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The DGCA has not been without its quota of red tapism, adversely impacting the aviation industry, particularly business aviation
The ruling party has changed, but the officials remain the same. The government of the day may have the best of intentions, but the officialdom continues to revel in practices that are difficult to shed – corruption, bureaucratic delays, incompetence and the like are not a thing of the past. The system is such that it is difficult to beat it. Exceptions may be there, but then they are few.
In the aviation sector, the aviation regulator in India is the Directorate General of Civil Aviation (DGCA), responsible for implementing, controlling and supervising airworthiness standards, safety of operations and crew training. The DGCA has not been without its quota of red tapism, adversely impacting the aviation industry, particularly business aviation.
Take the recent instance of how the Swiss solar-power aircraft Solar Impulse-2 on a world tour ended up on the wrong side of DGCA, slightly affecting its itinerary and sending the wrong signal to the world on how the Indian bureaucracy can be frustrating. Solar Impulse team planned to fly over Ganga and photograph the unique aircraft in the backdrop of famous ghats such as Dashashwamedh and Manikarnika, but the DGCA is said to have denied permission as per media reports. Two permissions were required – one from the local administration and the other from DGCA, while the former gave its nod, the latter was sitting on the files with some excuse or the other.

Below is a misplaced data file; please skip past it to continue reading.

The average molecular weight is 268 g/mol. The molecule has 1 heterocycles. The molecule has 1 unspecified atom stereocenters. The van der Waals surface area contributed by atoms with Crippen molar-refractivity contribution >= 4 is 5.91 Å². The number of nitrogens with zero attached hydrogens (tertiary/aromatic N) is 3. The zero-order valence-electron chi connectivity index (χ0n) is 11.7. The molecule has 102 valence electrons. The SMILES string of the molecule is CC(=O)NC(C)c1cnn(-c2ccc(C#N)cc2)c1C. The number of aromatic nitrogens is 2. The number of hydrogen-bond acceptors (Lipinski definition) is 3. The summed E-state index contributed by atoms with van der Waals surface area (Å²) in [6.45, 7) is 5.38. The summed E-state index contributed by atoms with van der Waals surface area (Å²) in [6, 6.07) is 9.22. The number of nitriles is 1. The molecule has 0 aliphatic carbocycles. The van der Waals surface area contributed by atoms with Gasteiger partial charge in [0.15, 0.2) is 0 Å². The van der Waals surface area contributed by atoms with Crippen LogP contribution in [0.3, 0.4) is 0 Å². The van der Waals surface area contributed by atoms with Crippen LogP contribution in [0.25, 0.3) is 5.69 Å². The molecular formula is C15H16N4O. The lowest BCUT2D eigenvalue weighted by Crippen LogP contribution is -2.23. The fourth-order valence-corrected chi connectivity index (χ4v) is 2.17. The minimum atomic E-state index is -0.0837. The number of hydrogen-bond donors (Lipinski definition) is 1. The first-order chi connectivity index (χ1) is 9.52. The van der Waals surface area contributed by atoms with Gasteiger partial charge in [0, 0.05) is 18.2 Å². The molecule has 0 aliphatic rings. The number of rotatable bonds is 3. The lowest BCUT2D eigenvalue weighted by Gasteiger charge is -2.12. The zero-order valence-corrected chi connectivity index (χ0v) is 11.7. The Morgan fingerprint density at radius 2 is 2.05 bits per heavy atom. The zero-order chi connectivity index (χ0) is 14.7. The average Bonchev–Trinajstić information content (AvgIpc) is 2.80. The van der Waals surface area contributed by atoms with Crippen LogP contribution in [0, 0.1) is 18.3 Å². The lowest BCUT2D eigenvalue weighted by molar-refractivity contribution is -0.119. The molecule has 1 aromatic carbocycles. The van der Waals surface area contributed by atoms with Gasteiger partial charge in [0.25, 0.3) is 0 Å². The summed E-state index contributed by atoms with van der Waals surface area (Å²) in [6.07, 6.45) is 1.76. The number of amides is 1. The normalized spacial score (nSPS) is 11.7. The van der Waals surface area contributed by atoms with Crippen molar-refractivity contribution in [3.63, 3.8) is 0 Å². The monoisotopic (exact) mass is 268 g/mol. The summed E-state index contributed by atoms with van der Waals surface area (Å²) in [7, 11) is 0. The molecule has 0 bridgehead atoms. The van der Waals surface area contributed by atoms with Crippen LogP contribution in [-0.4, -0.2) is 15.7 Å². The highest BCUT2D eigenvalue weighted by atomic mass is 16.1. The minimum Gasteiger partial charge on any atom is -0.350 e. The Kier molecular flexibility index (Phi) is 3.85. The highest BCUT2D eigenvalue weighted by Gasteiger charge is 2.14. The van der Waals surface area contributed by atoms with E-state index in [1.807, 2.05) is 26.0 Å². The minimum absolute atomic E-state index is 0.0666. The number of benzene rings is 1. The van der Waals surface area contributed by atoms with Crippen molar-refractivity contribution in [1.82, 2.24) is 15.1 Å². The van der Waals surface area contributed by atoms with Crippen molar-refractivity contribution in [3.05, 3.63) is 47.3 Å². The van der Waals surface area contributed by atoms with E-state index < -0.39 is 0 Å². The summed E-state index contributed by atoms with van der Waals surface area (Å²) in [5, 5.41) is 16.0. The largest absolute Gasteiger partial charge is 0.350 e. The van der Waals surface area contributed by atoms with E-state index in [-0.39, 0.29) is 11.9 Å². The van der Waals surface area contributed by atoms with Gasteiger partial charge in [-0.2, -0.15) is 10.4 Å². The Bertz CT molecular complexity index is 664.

In yet another instance, the aviation dreams of Rohit Mathur, owner of Heritage Aviation, remained unfulfilled, thanks to the spanner in the works – a la DGCA. Mathur applied for a nonscheduled operator permit (NSOP) in December 2014, having imported on lease an AgustaWestland 109, a six-seat helicopter that can fly 640 kilometres non-stop. To his bad luck the DGCA had inserted a new clause in November 2014 – the CAP 3100 rule which states that the applicant should train the Flight Operations Instructor (FOI) if the aircraft is new and the FOI has no knowledge about it. If an applicant imports an aircraft that is unfamiliar to a DGCA FOI, it is the responsibility of the applicant to train the FOI.
According to media reports, training of an FOI can set back an applicant by at least Rs. 30 lakh as it involves flying the officer abroad, paying for accommodation, hiring simulators and training aircraft. Mathur refused to bear the cost of training of a DGCA inspector and is waiting to get his permission. Meanwhile, he is running up a huge bill for having purchased the aircraft, paying salaries of pilots and other crew. The AgustaWestland chopper is grounded but he has to pay the maintenance company a substantial sum every month.
The DGCA does not spare anyone. Orbit Aviation, where the Deputy Chief Minister of Punjab Sukhbir Singh Badal, is a shareholder, has also run into problems with the DGCA. Orbit Aviation imported a twin-engine, six-seater Gulfstream G150 business jet, but received the clearance after a long delay. The company had to train DGCA officers as the G150 is new to India.
Clearances Take Ages
Then there is the case of a Cessna 340 aircraft being held up for over three years. It was stuck in the wrangle between the Customs Commissionerate, Ahmedabad, and the DGCA. The aircraft was worth Rs. 1.5 crore, but the owner ended up paying nearly Rs. 1 crore for parking charges at the airport, besides nearly Rs. 60 lakh in customs duty. As per reports, the aircraft entered Indian airspace on August 21, 2008, and landed at Sardar Vallabhbhai Patel International Airport in Ahmedabad for the mandatory customs clearance. The light aircraft was procured on behalf of Bengaluru-based Agni Aviation Consultants on a 45-day lease for cloud-seeding demonstration at Gadag in Karnataka. After getting the customs clearance at Ahmedabad, the flight landed at Bengaluru airport for refuelling but was grounded as it developed technical snags. Later Agni Aviation officials approached the DGCA seeking permission to get spare parts for repair and a subsequent test flight to take back the aircraft to the US since the lease period was only 45 days.